Graham avoids another censure

"I just think it sends the wrong message to censure him when we're trying to work with him on a grant to get 600 jobs. To act tonight is premature without giving him a chance to speak." – State Sen. Paul Campbell, R-Goose Creek, speaking of U.S. Sen. Li

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GOOSE CREEK -- U.S. Sen. Lindsey Graham escaped another censure Monday after his chief of staff promised a meeting with disgruntled Berkeley County Republicans.

The Charleston County Republican Party's executive committee passed a resolution last week censuring Graham for departing from their values.

They were unhappy that Graham is siding with Democrats who believe in global warming for an energy bill, that he supported the federal bank bailout and that he favors granting amnesty for illegal aliens and that he called those who disagree with him on the issue bigots.

Berkeley County Republicans showed up at their executive committee meeting Monday night with a similar resolution, changing only the name of the county from Charleston to Berkeley.

Linda Riney of Cross urged the approximately 30 committee members who were present to pass it.

"How can we defend being conservatives if we just sit by with our mouth shut?" she said.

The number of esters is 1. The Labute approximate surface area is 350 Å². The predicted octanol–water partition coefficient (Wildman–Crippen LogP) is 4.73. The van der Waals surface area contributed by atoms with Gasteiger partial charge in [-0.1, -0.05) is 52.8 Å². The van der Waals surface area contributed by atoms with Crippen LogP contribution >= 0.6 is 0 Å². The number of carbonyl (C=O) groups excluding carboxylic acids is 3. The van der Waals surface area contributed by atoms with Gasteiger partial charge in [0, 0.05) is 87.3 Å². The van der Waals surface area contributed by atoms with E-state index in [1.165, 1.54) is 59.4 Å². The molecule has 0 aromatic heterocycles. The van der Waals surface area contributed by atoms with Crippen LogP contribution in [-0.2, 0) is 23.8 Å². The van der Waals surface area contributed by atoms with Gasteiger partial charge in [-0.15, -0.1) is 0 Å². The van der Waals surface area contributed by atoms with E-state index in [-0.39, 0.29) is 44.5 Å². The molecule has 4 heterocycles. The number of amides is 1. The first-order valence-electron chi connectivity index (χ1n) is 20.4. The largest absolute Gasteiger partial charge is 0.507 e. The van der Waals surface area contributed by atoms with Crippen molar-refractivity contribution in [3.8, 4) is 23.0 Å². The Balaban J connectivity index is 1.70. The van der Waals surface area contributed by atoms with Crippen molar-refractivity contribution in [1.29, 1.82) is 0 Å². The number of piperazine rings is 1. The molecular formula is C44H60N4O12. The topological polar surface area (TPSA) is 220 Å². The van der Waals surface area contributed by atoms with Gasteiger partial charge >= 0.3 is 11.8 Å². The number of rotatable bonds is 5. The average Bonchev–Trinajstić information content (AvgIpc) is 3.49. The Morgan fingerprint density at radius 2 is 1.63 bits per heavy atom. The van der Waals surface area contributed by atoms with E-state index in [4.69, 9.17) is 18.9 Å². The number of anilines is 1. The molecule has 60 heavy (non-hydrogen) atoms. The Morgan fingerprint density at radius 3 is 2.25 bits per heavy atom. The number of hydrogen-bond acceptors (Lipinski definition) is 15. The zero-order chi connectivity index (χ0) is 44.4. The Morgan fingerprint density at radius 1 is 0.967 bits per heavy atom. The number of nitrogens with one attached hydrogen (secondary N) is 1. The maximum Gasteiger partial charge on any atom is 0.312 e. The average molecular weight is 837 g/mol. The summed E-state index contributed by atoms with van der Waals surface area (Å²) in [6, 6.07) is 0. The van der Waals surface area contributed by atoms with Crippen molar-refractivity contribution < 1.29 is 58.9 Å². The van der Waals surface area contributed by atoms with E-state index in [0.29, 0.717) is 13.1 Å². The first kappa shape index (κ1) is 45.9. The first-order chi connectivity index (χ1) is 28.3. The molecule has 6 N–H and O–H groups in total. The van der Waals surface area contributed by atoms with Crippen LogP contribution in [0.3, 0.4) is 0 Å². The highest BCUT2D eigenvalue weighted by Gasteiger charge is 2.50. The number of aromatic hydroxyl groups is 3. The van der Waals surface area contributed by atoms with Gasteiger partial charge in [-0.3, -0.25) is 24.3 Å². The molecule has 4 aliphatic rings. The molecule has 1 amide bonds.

Chairman Tim Callanan of Daniel Island urged the group to table the motion. Callanan said Graham's chief of staff called him Monday afternoon and offered to set up a meeting next week.

"It seems to be a reasonable request," Callanan said, adding that he thinks Graham has some serious explaining to do.

Joe Kaplinger of Jamestown, who made the motion, said Graham was too late.

"He's had plenty of time to answer our questions," Kaplinger said.

Drew Collins of Goose Creek also urged the committee to censure Graham. He said every time he called Graham's office he always got a voice mail instead of a live person and that it was time to send Graham a message.

State Sen. Paul Campbell, R-Goose Creek, said he disagrees with Graham on the energy bill but urged the committee to give him a chance to speak for himself.

"I just think it sends the wrong message to censure him when we're trying to work with him on a grant to get 600 jobs," Campbell said. "To act tonight is premature without giving him a chance to speak."

Berkeley County School Board member Terry Hardesty also urged waiting.

"I'm not opposed to censuring Lindsey Graham," Hardesty said. "I just don't think it's the right time."

The committee tabled the resolution until the January meeting by a 3-1 margin in a voice vote.

But the consensus was that the censure would resurface if they're not happy after talking with Graham.

There was talk before the meeting that Dorchester County Republicans also were considering censuring Graham.

Party Chairman Carroll Duncan said it's not likely to come up at their next meeting in January.

"I can categorically tell you, no we are not planning that," she said Monday afternoon. "We do not feel it is a good thing to do. Right now there is little or no interest in bring-ing it up in Dorchester County."